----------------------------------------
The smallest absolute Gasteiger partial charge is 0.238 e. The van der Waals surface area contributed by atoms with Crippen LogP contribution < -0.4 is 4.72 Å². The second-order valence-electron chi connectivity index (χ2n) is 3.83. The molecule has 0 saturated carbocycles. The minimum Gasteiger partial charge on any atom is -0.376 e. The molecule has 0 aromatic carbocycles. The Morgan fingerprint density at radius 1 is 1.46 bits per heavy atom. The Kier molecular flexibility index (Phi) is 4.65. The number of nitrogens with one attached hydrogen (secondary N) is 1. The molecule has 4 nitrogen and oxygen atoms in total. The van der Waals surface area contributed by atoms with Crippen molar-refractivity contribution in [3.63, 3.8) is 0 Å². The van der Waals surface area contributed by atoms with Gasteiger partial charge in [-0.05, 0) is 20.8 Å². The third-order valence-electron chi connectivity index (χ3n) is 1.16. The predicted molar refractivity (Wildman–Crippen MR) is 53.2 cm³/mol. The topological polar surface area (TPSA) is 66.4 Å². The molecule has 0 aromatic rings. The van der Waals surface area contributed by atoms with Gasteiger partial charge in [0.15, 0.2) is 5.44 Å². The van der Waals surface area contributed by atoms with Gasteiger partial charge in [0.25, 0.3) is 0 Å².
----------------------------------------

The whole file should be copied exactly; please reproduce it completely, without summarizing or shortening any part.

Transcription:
The smallest absolute Gasteiger partial charge is 0.238 e. The van der Waals surface area contributed by atoms with Crippen LogP contribution < -0.4 is 4.72 Å². The second-order valence-electron chi connectivity index (χ2n) is 3.83. The molecule has 0 saturated carbocycles. The minimum Gasteiger partial charge on any atom is -0.376 e. The molecule has 0 aromatic carbocycles. The Morgan fingerprint density at radius 1 is 1.46 bits per heavy atom. The Kier molecular flexibility index (Phi) is 4.65. The number of nitrogens with one attached hydrogen (secondary N) is 1. The molecule has 4 nitrogen and oxygen atoms in total. The van der Waals surface area contributed by atoms with Crippen molar-refractivity contribution in [3.63, 3.8) is 0 Å². The van der Waals surface area contributed by atoms with Gasteiger partial charge in [-0.05, 0) is 20.8 Å². The third-order valence-electron chi connectivity index (χ3n) is 1.16. The predicted molar refractivity (Wildman–Crippen MR) is 53.2 cm³/mol. The topological polar surface area (TPSA) is 66.4 Å². The molecule has 0 aromatic rings. The van der Waals surface area contributed by atoms with Gasteiger partial charge in [0.15, 0.2) is 5.44 Å². The van der Waals surface area contributed by atoms with Gasteiger partial charge in [0.25, 0.3) is 0 Å².